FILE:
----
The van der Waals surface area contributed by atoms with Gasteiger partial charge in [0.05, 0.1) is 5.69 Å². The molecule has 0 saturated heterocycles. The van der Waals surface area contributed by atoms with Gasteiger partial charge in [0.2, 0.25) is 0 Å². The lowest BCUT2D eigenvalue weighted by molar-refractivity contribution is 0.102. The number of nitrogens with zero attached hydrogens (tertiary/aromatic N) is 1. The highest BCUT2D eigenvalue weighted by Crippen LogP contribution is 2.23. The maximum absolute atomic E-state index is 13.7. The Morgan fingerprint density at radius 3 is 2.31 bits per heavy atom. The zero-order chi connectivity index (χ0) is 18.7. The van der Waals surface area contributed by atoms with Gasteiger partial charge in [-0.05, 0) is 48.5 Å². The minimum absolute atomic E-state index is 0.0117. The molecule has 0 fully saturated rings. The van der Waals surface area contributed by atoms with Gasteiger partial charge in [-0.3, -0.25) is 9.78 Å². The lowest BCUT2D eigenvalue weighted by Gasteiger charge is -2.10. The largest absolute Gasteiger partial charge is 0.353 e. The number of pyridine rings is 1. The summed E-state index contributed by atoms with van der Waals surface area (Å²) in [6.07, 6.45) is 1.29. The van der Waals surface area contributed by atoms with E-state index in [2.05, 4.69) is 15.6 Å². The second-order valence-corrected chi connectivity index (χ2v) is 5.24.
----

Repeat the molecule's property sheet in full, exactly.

The van der Waals surface area contributed by atoms with Gasteiger partial charge in [0.05, 0.1) is 5.69 Å². The molecule has 0 saturated heterocycles. The van der Waals surface area contributed by atoms with Gasteiger partial charge in [0.2, 0.25) is 0 Å². The lowest BCUT2D eigenvalue weighted by molar-refractivity contribution is 0.102. The number of nitrogens with zero attached hydrogens (tertiary/aromatic N) is 1. The highest BCUT2D eigenvalue weighted by Crippen LogP contribution is 2.23. The maximum absolute atomic E-state index is 13.7. The Morgan fingerprint density at radius 3 is 2.31 bits per heavy atom. The zero-order chi connectivity index (χ0) is 18.7. The van der Waals surface area contributed by atoms with Gasteiger partial charge in [-0.05, 0) is 48.5 Å². The minimum absolute atomic E-state index is 0.0117. The molecule has 0 fully saturated rings. The van der Waals surface area contributed by atoms with Gasteiger partial charge in [-0.3, -0.25) is 9.78 Å². The lowest BCUT2D eigenvalue weighted by Gasteiger charge is -2.10. The largest absolute Gasteiger partial charge is 0.353 e. The number of pyridine rings is 1. The summed E-state index contributed by atoms with van der Waals surface area (Å²) in [6.07, 6.45) is 1.29. The van der Waals surface area contributed by atoms with E-state index in [2.05, 4.69) is 15.6 Å². The second-order valence-corrected chi connectivity index (χ2v) is 5.24.